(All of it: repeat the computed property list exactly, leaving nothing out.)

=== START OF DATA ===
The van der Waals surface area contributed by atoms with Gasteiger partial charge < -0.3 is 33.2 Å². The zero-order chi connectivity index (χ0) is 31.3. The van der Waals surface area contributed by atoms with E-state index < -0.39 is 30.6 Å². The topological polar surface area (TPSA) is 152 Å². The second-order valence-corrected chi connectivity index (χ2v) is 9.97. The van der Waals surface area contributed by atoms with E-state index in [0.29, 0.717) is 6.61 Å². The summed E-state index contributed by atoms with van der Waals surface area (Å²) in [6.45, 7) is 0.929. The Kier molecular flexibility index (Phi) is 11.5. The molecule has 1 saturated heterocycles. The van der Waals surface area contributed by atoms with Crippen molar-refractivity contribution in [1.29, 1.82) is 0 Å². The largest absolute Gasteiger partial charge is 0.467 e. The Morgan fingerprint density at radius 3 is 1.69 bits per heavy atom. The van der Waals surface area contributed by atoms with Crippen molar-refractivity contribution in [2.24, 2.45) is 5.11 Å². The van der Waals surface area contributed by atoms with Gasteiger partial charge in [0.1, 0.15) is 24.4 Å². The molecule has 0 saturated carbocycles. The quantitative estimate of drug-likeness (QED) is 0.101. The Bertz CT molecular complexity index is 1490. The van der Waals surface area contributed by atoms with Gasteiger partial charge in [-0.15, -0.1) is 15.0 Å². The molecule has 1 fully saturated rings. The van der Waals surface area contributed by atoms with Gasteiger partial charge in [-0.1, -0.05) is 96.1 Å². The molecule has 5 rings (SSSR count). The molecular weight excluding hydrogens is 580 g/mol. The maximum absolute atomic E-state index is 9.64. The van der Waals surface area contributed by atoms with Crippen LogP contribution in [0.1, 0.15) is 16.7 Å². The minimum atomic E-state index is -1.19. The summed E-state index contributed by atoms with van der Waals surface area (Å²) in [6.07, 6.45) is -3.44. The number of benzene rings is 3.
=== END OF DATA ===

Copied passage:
The van der Waals surface area contributed by atoms with Gasteiger partial charge < -0.3 is 33.2 Å². The zero-order chi connectivity index (χ0) is 31.3. The van der Waals surface area contributed by atoms with E-state index < -0.39 is 30.6 Å². The topological polar surface area (TPSA) is 152 Å². The second-order valence-corrected chi connectivity index (χ2v) is 9.97. The van der Waals surface area contributed by atoms with E-state index in [0.29, 0.717) is 6.61 Å². The summed E-state index contributed by atoms with van der Waals surface area (Å²) in [6.45, 7) is 0.929. The Kier molecular flexibility index (Phi) is 11.5. The molecule has 1 saturated heterocycles. The van der Waals surface area contributed by atoms with Crippen molar-refractivity contribution in [1.29, 1.82) is 0 Å². The largest absolute Gasteiger partial charge is 0.467 e. The Morgan fingerprint density at radius 3 is 1.69 bits per heavy atom. The van der Waals surface area contributed by atoms with Crippen molar-refractivity contribution in [2.24, 2.45) is 5.11 Å². The van der Waals surface area contributed by atoms with Gasteiger partial charge in [0.1, 0.15) is 24.4 Å². The molecule has 0 saturated carbocycles. The quantitative estimate of drug-likeness (QED) is 0.101. The Bertz CT molecular complexity index is 1490. The van der Waals surface area contributed by atoms with Gasteiger partial charge in [-0.15, -0.1) is 15.0 Å². The molecule has 1 fully saturated rings. The van der Waals surface area contributed by atoms with Gasteiger partial charge in [-0.1, -0.05) is 96.1 Å². The molecule has 5 rings (SSSR count). The molecular weight excluding hydrogens is 580 g/mol. The maximum absolute atomic E-state index is 9.64. The van der Waals surface area contributed by atoms with Crippen LogP contribution in [0.1, 0.15) is 16.7 Å². The minimum atomic E-state index is -1.19. The summed E-state index contributed by atoms with van der Waals surface area (Å²) in [6.07, 6.45) is -3.44. The number of benzene rings is 3.